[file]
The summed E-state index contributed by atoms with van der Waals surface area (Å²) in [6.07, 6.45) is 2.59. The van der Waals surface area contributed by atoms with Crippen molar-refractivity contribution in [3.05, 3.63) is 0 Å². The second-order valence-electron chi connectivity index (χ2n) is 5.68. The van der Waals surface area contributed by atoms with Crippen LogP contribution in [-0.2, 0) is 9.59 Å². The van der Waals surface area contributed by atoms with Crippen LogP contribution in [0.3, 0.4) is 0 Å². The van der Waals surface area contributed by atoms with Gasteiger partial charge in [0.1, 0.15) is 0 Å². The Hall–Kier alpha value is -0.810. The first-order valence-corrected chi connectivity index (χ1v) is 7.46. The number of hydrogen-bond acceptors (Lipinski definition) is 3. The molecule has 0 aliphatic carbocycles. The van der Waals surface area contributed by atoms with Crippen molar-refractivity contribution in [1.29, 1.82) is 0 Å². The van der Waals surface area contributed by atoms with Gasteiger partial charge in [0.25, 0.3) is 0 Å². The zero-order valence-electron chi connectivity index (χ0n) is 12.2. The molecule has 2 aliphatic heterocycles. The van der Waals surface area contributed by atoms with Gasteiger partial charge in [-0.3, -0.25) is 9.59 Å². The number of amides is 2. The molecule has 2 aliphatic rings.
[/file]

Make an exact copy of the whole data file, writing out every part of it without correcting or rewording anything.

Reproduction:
The summed E-state index contributed by atoms with van der Waals surface area (Å²) in [6.07, 6.45) is 2.59. The van der Waals surface area contributed by atoms with Crippen molar-refractivity contribution in [3.05, 3.63) is 0 Å². The second-order valence-electron chi connectivity index (χ2n) is 5.68. The van der Waals surface area contributed by atoms with Crippen LogP contribution in [-0.2, 0) is 9.59 Å². The van der Waals surface area contributed by atoms with Crippen LogP contribution in [0.3, 0.4) is 0 Å². The van der Waals surface area contributed by atoms with Gasteiger partial charge in [0.1, 0.15) is 0 Å². The Hall–Kier alpha value is -0.810. The first-order valence-corrected chi connectivity index (χ1v) is 7.46. The number of hydrogen-bond acceptors (Lipinski definition) is 3. The molecule has 0 aliphatic carbocycles. The van der Waals surface area contributed by atoms with Crippen molar-refractivity contribution in [1.29, 1.82) is 0 Å². The van der Waals surface area contributed by atoms with Gasteiger partial charge in [0.25, 0.3) is 0 Å². The zero-order valence-electron chi connectivity index (χ0n) is 12.2. The molecule has 2 aliphatic heterocycles. The van der Waals surface area contributed by atoms with Gasteiger partial charge in [-0.3, -0.25) is 9.59 Å². The number of amides is 2. The molecule has 2 aliphatic rings.